Surrender! Have you surrendered, yet?

As many of you heard me say in the cathedral live stream Easter Sunday – this particular moment is one where we are called to let go and trust in the Risen Christ –despite our best instincts to do it alone–we must walk together knowing that God walks with us on this journey as well.

This is what the Easter season is about – our thinking anew as to how we are to reach out and bring Christ’s love to a world so desperately in need. This crisis offers us an opportunity to lean into our ethical responsibility for the common good and to address the growing inequalities that that this pandemic has exposed.

I have heard from so many of you just how jarring it is to not be able to gather in community with others. I hear your longing for the Eucharist. I yearn for that time when we will be together again in celebration. And yet, I am so heartened by your innovative spirit – by the ways you are gathering together virtually in coffee hours, Bible studies, creative prayer and worship opportunities and other fellowship moments to stay connected. I’ve heard story after story of people who have overcome their fears of technology to reach out!

Many are anxious and wondering how and when we will return to gathering in-person for fellowship and worship. At this time, I’m calling on all congregations to remain closed to all in-person worship. We must continue to rely on our medical professionals to ensure that we return when we are safely able and have all the proper precautions in place. And though we have been longing for a specific and set date that we could look forward to—when things would suddenly go back to “normal’—what has become clear is that the events that surround us are much too complex to provide us that kind of certainty.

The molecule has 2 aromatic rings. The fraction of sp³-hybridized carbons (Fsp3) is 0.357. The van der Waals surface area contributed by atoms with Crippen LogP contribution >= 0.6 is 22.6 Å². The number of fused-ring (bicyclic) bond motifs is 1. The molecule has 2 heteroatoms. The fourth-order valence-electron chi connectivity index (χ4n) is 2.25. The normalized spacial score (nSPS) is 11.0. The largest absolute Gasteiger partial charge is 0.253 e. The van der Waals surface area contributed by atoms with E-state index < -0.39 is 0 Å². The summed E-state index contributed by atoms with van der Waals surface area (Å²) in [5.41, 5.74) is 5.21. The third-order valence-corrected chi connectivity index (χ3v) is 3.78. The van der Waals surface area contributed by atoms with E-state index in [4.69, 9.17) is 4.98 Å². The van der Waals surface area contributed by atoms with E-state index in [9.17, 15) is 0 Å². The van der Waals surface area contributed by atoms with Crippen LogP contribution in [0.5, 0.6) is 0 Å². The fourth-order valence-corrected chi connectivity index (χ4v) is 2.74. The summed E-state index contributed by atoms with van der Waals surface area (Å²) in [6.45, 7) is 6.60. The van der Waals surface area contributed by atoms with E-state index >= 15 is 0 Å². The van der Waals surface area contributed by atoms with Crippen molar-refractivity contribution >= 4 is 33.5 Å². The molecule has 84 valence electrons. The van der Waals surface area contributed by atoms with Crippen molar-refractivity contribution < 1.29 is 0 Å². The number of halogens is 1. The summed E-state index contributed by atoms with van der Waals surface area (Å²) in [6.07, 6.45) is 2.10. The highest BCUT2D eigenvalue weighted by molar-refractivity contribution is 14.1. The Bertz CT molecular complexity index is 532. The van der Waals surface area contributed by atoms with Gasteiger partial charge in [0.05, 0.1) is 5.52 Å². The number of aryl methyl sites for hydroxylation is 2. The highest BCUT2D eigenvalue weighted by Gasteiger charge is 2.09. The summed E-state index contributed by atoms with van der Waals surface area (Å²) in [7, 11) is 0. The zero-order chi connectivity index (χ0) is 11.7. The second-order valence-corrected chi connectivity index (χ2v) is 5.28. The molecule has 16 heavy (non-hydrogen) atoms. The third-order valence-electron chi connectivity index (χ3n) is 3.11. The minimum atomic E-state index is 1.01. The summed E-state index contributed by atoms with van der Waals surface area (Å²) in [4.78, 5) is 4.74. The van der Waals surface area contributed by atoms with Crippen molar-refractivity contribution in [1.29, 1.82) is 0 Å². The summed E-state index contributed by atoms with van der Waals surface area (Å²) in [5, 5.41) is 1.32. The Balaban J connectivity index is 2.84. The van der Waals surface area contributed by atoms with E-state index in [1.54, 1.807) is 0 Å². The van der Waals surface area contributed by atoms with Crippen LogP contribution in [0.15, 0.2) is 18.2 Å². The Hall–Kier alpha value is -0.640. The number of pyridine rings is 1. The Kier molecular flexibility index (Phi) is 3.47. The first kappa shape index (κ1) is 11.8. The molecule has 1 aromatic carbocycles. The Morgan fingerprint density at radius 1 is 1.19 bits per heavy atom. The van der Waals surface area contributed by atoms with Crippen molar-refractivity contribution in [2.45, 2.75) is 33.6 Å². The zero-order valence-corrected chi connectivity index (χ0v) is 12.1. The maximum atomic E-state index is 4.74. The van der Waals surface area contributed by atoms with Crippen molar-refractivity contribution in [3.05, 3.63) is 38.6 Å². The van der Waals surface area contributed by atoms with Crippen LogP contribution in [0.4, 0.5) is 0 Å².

Rather, we are working with the Presiding Bishop’ office, other dioceses, similar organizations and diocesan leadership bodies to develop a phase approach for return.

A phase approach means that we do not set dates for when we return to worshipping in-person, but instead look at the circumstances surrounding us to decide what actions we should be taking in the present, and what actions we should take in the future when circumstances change. With guidelines from the United States and commonwealth governments, and other experts in the field of health, we have created a set of phases that describe appropriate church protocols based on health characteristics in our communities. Our goal is to continue to “be church” safely in every circumstance.

We are currently in Phase I, which is characterized by:
• Widespread community spread of the virus
• Overtaxed health system
• Short medical supply
• Lack of availability of vaccine, therapeutics, and counter measures
• Lack of protective supplies (e.g. gloves, masks, sanitizer) for general public

As long as these characteristics remain, we will continue to be in Phase I, which requires the following protocols: